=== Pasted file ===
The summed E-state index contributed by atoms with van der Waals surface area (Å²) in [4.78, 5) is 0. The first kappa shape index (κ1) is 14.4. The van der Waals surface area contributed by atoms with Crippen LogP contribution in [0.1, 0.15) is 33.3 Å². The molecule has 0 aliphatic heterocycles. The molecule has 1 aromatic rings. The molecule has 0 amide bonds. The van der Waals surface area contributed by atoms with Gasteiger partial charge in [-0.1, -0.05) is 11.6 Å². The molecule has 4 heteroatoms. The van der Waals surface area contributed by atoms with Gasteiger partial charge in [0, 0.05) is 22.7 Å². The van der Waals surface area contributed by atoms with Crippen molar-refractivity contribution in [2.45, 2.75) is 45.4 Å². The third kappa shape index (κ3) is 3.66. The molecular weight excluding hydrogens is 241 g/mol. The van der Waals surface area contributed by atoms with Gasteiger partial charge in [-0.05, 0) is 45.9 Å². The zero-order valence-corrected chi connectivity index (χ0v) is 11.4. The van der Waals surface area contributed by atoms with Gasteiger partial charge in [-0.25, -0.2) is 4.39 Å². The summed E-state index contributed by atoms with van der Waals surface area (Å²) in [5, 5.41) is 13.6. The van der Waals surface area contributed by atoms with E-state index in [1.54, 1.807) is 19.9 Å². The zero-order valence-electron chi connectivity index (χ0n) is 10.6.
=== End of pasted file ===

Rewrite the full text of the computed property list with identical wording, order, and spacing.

The summed E-state index contributed by atoms with van der Waals surface area (Å²) in [4.78, 5) is 0. The first kappa shape index (κ1) is 14.4. The van der Waals surface area contributed by atoms with Crippen LogP contribution in [0.1, 0.15) is 33.3 Å². The molecule has 0 aliphatic heterocycles. The molecule has 1 aromatic rings. The molecule has 0 amide bonds. The van der Waals surface area contributed by atoms with Gasteiger partial charge in [-0.1, -0.05) is 11.6 Å². The molecule has 4 heteroatoms. The van der Waals surface area contributed by atoms with Gasteiger partial charge in [0, 0.05) is 22.7 Å². The van der Waals surface area contributed by atoms with Crippen molar-refractivity contribution in [2.45, 2.75) is 45.4 Å². The third kappa shape index (κ3) is 3.66. The molecular weight excluding hydrogens is 241 g/mol. The van der Waals surface area contributed by atoms with Gasteiger partial charge in [-0.05, 0) is 45.9 Å². The zero-order valence-corrected chi connectivity index (χ0v) is 11.4. The van der Waals surface area contributed by atoms with Gasteiger partial charge in [-0.25, -0.2) is 4.39 Å². The summed E-state index contributed by atoms with van der Waals surface area (Å²) in [5, 5.41) is 13.6. The van der Waals surface area contributed by atoms with E-state index in [1.54, 1.807) is 19.9 Å². The zero-order valence-electron chi connectivity index (χ0n) is 10.6.